The Hearing Ear

May 16, 2019

Solomon said, “The hearing ear and the seeing eye, The LORD has made them both” (Pro. 20:12). The NLT reads, “Ears to hear and eyes to see–both are gifts from the LORD.” Much is said in the Bible about using one’s ears to hear, to truly listen, and in particular to hear God’s word; to hear words of wisdom.

Here are some selected texts, for example, from the Proverbs:

2:1 My son, if you receive my words, And treasure my commands within you,

3:3 My son, do not forget my law, But let your heart keep my commands;

4:1 Hear, my children, the instruction of a father, And give attention to know understanding;

7:24 Now therefore, listen to me, my children; Pay attention to the words of my mouth:

8:6 Listen, for I will speak of excellent things, And from the opening of my lips will come right things;

8:32 ” Now therefore, listen to me, my children, For blessed are those who keep my ways.

13:1 A wise son heeds his father’s instruction, But a scoffer does not listen to rebuke.

18:1 A man who isolates himself seeks his own desire; He rages against all wise judgment.

19:20 Listen to counsel and receive instruction, That you may be wise in your latter days.

23:22 Listen to your father who begot you, And do not despise your mother when she is old.

At Corinth, Greece, there is a museum on site with artifacts from the area. Included are some “offerings” to the healing god Asclepius (spelling varies) which were left at the god’s temple there at Corinth. The idea was that if one had been healed of his/her affliction they would then bring an offering in the form of that body part which had been restored.

Votive offering, an ear. On site museum at Corinth Greece. Photo ©Leon Mauldin.

Sign explaining the display. Photo ©Leon Mauldin.

A fragment on display contains the name of the god. Greek letters transliterate, ASKL.

Sherd with Greek spelling of Asclepius. Photo ©Leon Mauldin.

But it wasn’t Asclepius who made the ear, neither could he heal it. I’m put in mind of Paul’s referencing the former lives of the Galatians in their idolatry before they came to know the true God: “But then, indeed, when you did not know God, you served those which by nature are not gods” (Gal. 4:8).

Click on image for larger view.


He Is Risen

April 20, 2019

As one descends Mt. Carmel going toward Megiddo, there is a rolling stone tomb whose usage dates back to the first century.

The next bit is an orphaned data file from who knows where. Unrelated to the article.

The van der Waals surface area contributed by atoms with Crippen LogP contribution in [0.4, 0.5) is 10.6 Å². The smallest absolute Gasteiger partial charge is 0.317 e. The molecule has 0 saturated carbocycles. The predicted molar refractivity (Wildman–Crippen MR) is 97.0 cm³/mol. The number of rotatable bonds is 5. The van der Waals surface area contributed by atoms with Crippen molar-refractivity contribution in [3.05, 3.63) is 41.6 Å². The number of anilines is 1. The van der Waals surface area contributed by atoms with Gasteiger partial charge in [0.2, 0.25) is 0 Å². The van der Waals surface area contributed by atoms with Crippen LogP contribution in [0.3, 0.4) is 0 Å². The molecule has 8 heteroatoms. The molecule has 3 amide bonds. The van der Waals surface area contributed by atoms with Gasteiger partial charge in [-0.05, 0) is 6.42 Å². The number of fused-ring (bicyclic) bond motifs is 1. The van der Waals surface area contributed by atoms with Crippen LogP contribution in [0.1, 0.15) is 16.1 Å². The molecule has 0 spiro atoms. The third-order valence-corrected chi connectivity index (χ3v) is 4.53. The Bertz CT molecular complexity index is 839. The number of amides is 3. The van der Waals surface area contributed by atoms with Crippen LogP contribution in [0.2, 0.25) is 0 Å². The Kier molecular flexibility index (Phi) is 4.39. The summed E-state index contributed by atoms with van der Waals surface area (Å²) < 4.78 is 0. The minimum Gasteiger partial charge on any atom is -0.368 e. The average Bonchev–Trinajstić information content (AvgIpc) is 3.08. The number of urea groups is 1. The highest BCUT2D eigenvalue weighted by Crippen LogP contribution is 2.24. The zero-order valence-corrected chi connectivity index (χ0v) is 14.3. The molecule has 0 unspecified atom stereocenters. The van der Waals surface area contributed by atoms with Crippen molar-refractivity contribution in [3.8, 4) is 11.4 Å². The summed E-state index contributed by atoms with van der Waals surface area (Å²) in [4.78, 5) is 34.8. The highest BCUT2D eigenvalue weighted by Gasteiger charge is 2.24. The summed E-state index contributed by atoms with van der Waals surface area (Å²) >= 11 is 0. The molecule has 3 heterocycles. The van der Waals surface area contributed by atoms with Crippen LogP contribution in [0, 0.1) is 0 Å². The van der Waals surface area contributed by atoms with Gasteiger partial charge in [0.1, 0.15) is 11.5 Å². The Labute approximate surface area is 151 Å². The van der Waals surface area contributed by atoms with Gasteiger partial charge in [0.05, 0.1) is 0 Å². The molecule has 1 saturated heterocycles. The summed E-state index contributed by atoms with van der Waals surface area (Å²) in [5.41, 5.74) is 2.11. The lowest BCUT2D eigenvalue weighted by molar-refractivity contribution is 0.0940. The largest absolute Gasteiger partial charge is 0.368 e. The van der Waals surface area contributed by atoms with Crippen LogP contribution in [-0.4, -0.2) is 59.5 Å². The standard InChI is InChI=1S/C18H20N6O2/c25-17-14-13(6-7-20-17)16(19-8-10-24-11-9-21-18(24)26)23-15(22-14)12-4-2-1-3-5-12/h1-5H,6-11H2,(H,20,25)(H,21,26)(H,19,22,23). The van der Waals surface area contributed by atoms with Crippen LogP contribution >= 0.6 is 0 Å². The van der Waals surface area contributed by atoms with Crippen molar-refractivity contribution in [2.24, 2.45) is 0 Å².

Rolling Stone Tomb Near Carmel. Photo by Leon Mauldin.

This tomb was discovered during road construction.  It so well illustrates the biblical texts that narrate the burial of Jesus.  Joseph of Arimathea had a new tomb (one which had not been previously used, John 19:38-42).  Assisted by Nicodemus, Joseph wrapped Jesus’ body in a clean linen cloth, “and laid it in his new tomb which he had hewn out of the rock; and he rolled a large stone against the door of the tomb, and departed” (Mt. 27:59-60). The tomb in our photo was hewn out of the rock, and you can see the large stone positioned to the left of the opening.

On Sunday, the 1st day of the week when Jesus was raised from the dead, the text says this about Peter and “the other disciple:”

So they both ran together, and the other disciple outran Peter and came to the tomb first. And he, stooping down and looking in, saw the linen cloths lying there; yet he did not go in. Then Simon Peter came, following him, and went into the tomb; and he saw the linen cloths lying there, and the handkerchief that had been around His head, not lying with the linen cloths, but folded together in a place by itself. Then the other disciple, who came to the tomb first, went in also; and he saw and believed. (John 20:4-8).

Note the record says the disciple stooped down to look in.  The tomb in our photo shows how this would of necessity be true.

Rolling Stone Tomb. Stooping to Look Inside. Photo by Ferrell Jenkins.

Note that we are not suggesting that this is the tomb in which Jesus was buried; it does however illustrate the type of tomb that would have been used.

For New Testament Christians, each first day of the week is significant.  Christians assemble in the name of Jesus Christ to partake of His memorial feast, the Lord’s Supper.  That Supper points back to His death, His body and His blood.  But we serve a risen Savior!  We proclaim His death till He comes (1 Cor. 11:26).

(Note: this is a re-post from April 4, 2010).


Touring Israel

March 21, 2019

Between time constraints and uncooperative internet service we’ve not been able to do a lot of posting regarding our current tour of Israel and Jordan. ((We have been able to posts several photos on FB w/the WiFi on the motor-coach.) Yesterday some sites in Israel we visited included Qumran, Masada, En Gedi, the Dead Sea, and Jericho, before returning to Jerusalem.

Qumran Caves. Here the Dead Sea Scrolls were discovered. Photo by Leon Mauldin.

Looking down at Roman Ramp at Masada. Photo by Leon Mauldin.

While we were at En-Gedi we saw some young girls demonstrating the way to wash clothes in biblical times. This was in the water flowing down from the lower falls.

Washing clothes the old fashioned way at En-Gedi,Israel. Photo by Leon Mauldin.